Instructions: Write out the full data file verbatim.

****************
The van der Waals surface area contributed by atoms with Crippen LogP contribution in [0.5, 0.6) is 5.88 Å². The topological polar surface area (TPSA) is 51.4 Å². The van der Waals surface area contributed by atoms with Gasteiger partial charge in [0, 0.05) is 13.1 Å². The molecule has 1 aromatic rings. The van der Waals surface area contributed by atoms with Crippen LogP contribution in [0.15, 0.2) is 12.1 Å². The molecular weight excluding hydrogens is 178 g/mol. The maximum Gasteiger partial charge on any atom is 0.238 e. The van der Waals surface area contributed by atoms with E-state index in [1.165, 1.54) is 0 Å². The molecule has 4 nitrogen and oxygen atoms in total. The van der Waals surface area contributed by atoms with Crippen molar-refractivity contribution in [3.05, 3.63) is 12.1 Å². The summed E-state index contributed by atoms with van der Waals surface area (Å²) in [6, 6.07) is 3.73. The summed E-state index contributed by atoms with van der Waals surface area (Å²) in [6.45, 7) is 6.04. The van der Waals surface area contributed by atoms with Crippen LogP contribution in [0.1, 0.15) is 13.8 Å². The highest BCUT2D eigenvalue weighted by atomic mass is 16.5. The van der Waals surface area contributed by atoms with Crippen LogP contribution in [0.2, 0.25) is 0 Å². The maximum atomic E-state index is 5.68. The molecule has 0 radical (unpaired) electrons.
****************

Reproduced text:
The van der Waals surface area contributed by atoms with Crippen LogP contribution in [0.5, 0.6) is 5.88 Å². The topological polar surface area (TPSA) is 51.4 Å². The van der Waals surface area contributed by atoms with Gasteiger partial charge in [0, 0.05) is 13.1 Å². The molecule has 1 aromatic rings. The van der Waals surface area contributed by atoms with Crippen LogP contribution in [0.15, 0.2) is 12.1 Å². The molecular weight excluding hydrogens is 178 g/mol. The maximum Gasteiger partial charge on any atom is 0.238 e. The van der Waals surface area contributed by atoms with E-state index in [1.165, 1.54) is 0 Å². The molecule has 4 nitrogen and oxygen atoms in total. The van der Waals surface area contributed by atoms with Crippen molar-refractivity contribution in [3.05, 3.63) is 12.1 Å². The summed E-state index contributed by atoms with van der Waals surface area (Å²) in [6, 6.07) is 3.73. The summed E-state index contributed by atoms with van der Waals surface area (Å²) in [6.45, 7) is 6.04. The van der Waals surface area contributed by atoms with Crippen LogP contribution in [0.1, 0.15) is 13.8 Å². The highest BCUT2D eigenvalue weighted by atomic mass is 16.5. The van der Waals surface area contributed by atoms with Crippen LogP contribution in [0.2, 0.25) is 0 Å². The maximum atomic E-state index is 5.68. The molecule has 0 radical (unpaired) electrons.